With spring just around the corner, we’re heading into wedding season. That means brides- and grooms-to-be are in getting into full planning mode. It’s exciting to think about and plan your big day. What’s not so exciting is the price tag goes with it. The average wedding in the US cost $35,329 in 2016. Weddings are expensive, and it’s so easy to go over what you intended to spend.
It’s Wednesday afternoon. You’ve already eaten your leftovers from last weekend, so you have to cook tonight. You still have a lot to get done at work before you head to the grocery store and try to put something together for dinner. Thinking about how much time it takes to shop, prepare a meal, eat, and wash dishes, you see yourself running around for another few hours. You might not relax until 8 pm at the earliest.
I know you hear it at the start of every year: you need a budget! The nagging gets tiring, even if you know or think you need one. Budgets have a bad connotation. They’re restrictive, inflexible, complicated, time-consuming, and difficult to keep. They don’t allow for any fun. And how are you supposed to know what will come up in the future? Your income and expenses may fluctuate.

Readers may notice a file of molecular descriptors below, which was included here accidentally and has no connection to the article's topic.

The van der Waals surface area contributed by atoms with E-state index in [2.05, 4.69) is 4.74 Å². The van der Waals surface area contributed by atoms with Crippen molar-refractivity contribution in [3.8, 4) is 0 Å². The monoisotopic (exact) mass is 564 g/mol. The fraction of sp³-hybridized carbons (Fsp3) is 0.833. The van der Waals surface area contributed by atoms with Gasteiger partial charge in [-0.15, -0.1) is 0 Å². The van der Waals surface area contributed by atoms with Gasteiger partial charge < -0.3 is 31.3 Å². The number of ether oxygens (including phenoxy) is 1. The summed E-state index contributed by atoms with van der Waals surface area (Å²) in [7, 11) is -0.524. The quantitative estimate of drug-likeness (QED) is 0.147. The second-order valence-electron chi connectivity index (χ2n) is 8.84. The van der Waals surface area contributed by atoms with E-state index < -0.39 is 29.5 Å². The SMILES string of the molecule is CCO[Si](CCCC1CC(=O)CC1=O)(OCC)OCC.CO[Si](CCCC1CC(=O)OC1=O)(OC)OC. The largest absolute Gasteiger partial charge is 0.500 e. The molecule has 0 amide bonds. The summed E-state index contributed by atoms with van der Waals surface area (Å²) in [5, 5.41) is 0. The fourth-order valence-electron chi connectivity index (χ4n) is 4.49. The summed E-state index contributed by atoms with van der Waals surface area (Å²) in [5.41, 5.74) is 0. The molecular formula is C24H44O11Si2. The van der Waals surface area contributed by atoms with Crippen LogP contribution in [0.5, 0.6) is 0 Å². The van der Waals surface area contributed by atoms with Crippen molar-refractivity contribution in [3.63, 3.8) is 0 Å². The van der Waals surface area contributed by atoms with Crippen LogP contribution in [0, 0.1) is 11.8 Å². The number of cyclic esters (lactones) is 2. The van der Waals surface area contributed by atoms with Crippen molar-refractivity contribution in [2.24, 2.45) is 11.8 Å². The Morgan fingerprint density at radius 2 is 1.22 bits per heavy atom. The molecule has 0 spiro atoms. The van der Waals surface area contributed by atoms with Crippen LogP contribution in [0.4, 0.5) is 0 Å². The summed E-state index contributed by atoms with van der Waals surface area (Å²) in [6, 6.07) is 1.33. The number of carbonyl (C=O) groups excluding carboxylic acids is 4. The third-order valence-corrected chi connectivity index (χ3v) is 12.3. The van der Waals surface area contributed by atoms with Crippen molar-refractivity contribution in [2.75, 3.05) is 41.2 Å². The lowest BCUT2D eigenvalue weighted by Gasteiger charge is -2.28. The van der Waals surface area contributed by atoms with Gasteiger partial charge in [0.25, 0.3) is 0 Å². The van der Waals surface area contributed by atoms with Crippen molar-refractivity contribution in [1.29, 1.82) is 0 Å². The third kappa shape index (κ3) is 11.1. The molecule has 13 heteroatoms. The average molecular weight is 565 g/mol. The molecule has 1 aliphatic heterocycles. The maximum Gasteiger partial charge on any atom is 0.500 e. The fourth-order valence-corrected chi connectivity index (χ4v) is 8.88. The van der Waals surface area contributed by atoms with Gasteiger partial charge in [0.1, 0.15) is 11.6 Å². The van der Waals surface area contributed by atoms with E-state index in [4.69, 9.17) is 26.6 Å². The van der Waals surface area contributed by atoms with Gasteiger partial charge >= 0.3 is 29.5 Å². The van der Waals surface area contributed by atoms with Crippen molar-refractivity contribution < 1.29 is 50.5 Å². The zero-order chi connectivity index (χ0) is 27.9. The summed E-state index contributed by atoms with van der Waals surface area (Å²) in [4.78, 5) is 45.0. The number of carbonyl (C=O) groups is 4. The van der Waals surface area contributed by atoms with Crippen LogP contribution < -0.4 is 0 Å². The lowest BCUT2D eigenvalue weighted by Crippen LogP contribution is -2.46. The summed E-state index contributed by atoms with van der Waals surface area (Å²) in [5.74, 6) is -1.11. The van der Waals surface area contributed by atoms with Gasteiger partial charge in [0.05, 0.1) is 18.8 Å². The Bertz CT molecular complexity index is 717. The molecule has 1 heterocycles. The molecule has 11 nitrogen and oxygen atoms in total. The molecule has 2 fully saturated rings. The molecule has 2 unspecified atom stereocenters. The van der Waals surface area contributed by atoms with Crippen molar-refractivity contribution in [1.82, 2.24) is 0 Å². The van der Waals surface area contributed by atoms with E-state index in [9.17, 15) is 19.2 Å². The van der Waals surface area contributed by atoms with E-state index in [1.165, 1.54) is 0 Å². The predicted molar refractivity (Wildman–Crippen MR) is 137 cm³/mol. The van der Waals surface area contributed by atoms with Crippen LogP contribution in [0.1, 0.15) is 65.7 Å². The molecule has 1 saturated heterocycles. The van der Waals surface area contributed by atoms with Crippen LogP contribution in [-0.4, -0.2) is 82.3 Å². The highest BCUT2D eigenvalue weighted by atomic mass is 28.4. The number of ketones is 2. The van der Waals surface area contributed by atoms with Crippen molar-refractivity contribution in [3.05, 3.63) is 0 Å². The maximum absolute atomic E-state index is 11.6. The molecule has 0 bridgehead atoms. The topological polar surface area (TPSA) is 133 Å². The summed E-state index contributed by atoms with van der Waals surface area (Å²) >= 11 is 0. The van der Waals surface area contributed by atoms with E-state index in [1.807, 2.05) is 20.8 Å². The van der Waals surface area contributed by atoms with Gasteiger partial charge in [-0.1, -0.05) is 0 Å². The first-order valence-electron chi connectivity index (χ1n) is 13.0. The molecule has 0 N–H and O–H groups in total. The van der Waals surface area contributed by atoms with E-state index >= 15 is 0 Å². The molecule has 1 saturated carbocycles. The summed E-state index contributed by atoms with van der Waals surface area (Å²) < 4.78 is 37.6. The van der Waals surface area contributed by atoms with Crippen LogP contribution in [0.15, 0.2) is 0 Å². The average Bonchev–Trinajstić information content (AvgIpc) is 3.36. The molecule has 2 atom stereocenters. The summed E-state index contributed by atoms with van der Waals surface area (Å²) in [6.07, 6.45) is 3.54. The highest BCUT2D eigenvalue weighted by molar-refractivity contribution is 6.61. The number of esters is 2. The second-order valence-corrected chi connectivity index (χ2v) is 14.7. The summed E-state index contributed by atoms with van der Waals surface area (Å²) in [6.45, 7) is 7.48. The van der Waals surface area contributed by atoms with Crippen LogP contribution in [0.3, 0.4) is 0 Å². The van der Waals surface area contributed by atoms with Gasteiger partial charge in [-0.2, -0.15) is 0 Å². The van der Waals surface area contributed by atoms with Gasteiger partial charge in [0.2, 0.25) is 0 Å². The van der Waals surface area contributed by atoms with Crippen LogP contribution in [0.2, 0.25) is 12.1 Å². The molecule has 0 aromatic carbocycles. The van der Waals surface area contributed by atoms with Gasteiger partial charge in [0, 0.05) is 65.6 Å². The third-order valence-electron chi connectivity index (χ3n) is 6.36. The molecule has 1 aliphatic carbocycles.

Wedding season is around the corner if it hasn’t already started for you. A few years ago, four of my family members got married in one summer. Three of those required plane rides home and one was a destination wedding in Hawaii. Then in 2015, I seemed to attend wedding after wedding throughout the summer and fall. A best friend even planned a destination wedding in Oaxaca, Mexico. I love weddings, but I don’t love breaking the bank to attend them.
New Year’s Eve is just under two weeks away and I’m itching to start 2017 off with a bang. It’s the perfect opportunity to celebrate in grand style. A boat cruise around the Bay or a night of dancing at a swanky hotel sound perfect! While those sound great, they’re also pricey options that may not agree with your or my budget. Instead, here are some ideas for a more budget-friendly New Year’s celebration.
Earlier this week I posted a guide to managing holiday spending. Today I want to follow up with suggestions for reasonably priced gifts for the people on your list. Here are some ideas to help you get started.